Bamboo Bonzai

Construction of a Cane Rod, Part III.

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In my last column we covered the splitting and straightening of the cane strips. The picture shows a progression from the roughly rectangular form of a split strip, to the formation of an equilateral triangle, to the binding and gluing of the six tapered triangles that form a rod section. This rod section has been glued with dark glue, resorcinol, which emphasizes the glue lines.

Most manufacturing methods follow this same progression, so the first step is to transform the cane strips into an equilateral triangle. There are as many ways to do this as human imagination permits. Rodbuilders that produce a few rods a year can plane the strips by hand into this configuration with just a small wooden jig to hold the strip at the proper angle. Most professional builders rely upon machinery to assist them in this step. The machines used do not have to be elaborate or expensive. I've seen rodbuilders that have rigged up a simple mill with a router, and such a machine can be produced in just a couple hours and at little cost. This type of machine works by feeding the rectangular strip into a cutter at the proper angle to begin forming a sixty-degree angle on the strip. With each pass the strip is flipped from side-to-side so that cane is removed equally from each side of the strip. A surface planer can also be modified to perform this chore quickly and easily. In addition, special cutters may be used that can cut both sides of the strip at once thereby producing a triangle in only one pass through the cutter.

I remember reading an author claim that rods that are produced by hand are 'sexier' then those made either partially or totally with the assistance of a machine. While this is only one person's opinion, it is patently silly. There is nothing 'sexy' about standing at the bench for hours at a stretch planing strips by hand; in fact it's an invitation for carpal-tunnel syndrome and arthritis. Rodbuilding hobbyists that dream of building rods for a living had better investigate the use of machines to assist them long before they progress deeper into rodbuilding. No less a man then Hiram Leonard knew that he couldn't produce rods in an efficient manner by hand methods alone. Only so many hours can be invested in the building of a rod. The time and effort that is saved by using machinery allows a rodbuilder to concentrate on other aspects of the building process and produce a superior product. No builder from the 'classic' era of cane rods produced an appreciable number of rods over the length of their career without machinery to assist them.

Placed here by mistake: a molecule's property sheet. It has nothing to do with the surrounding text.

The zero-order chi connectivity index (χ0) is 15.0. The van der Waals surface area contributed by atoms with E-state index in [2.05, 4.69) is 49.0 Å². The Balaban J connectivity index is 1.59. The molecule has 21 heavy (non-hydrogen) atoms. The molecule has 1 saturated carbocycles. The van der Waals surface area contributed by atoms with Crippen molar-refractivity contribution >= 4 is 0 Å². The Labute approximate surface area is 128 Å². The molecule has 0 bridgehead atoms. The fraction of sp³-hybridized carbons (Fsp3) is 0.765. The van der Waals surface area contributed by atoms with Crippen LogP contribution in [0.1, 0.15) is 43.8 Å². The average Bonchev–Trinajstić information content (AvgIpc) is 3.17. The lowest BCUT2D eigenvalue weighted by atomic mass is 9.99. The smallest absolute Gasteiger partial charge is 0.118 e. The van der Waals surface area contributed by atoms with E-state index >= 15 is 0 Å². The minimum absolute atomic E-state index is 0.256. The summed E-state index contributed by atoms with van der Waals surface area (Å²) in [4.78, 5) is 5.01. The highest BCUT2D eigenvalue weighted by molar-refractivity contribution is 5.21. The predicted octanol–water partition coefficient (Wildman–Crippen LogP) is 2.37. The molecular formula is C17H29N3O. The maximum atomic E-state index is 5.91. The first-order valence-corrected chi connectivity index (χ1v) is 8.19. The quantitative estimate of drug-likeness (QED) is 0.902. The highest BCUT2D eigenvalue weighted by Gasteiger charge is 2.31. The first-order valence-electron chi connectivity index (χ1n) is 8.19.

Another silly argument against the use of machines involves the misconception that the fibers of the cane will be cut 'across the grain' unless the strips are made by hand. This is more hogwash that gets perpetuated by authors that are too lazy to do their homework and actually research what they write. The cutting of the strips occurs in exactly the same way whether by hand or machine: with cane being removed from both sides of the strip. If the strips are split and straightened by hand this will simply not occur.

Once the strips have been formed into non-tapering triangles they are temporarily bound together with string and placed in an oven for heat-treating. The heat serves to drive off moisture and temper the cane. Once the cane cools the string is removed and each individual strip is then ready to be tapered.

If a rodbuilder keeps all construction variables constant (heat-treating regimen, adhesive type, etc) the only determiner of the line weight the rod is rated for and its overall 'action' is how much bamboo is present at any given point along the length of the rod. This is known as a rod's taper. By convention rod tapers are measurements expressed in thousandths of an inch, and are laid out at five-inch intervals along the length of a rod. Typically these measurements are begun at the tip and progress back toward the butt end of the rod. If one wishes to copy an existing cane rod it is a simple matter of taking the measurements and duplicating these dimensions. There are no big secrets to rod tapers and their derivation isn't 'rocket science.' In our next column we will look more closely at rod tapers and how the tapered strips are formed. ~ J.D. Wagner

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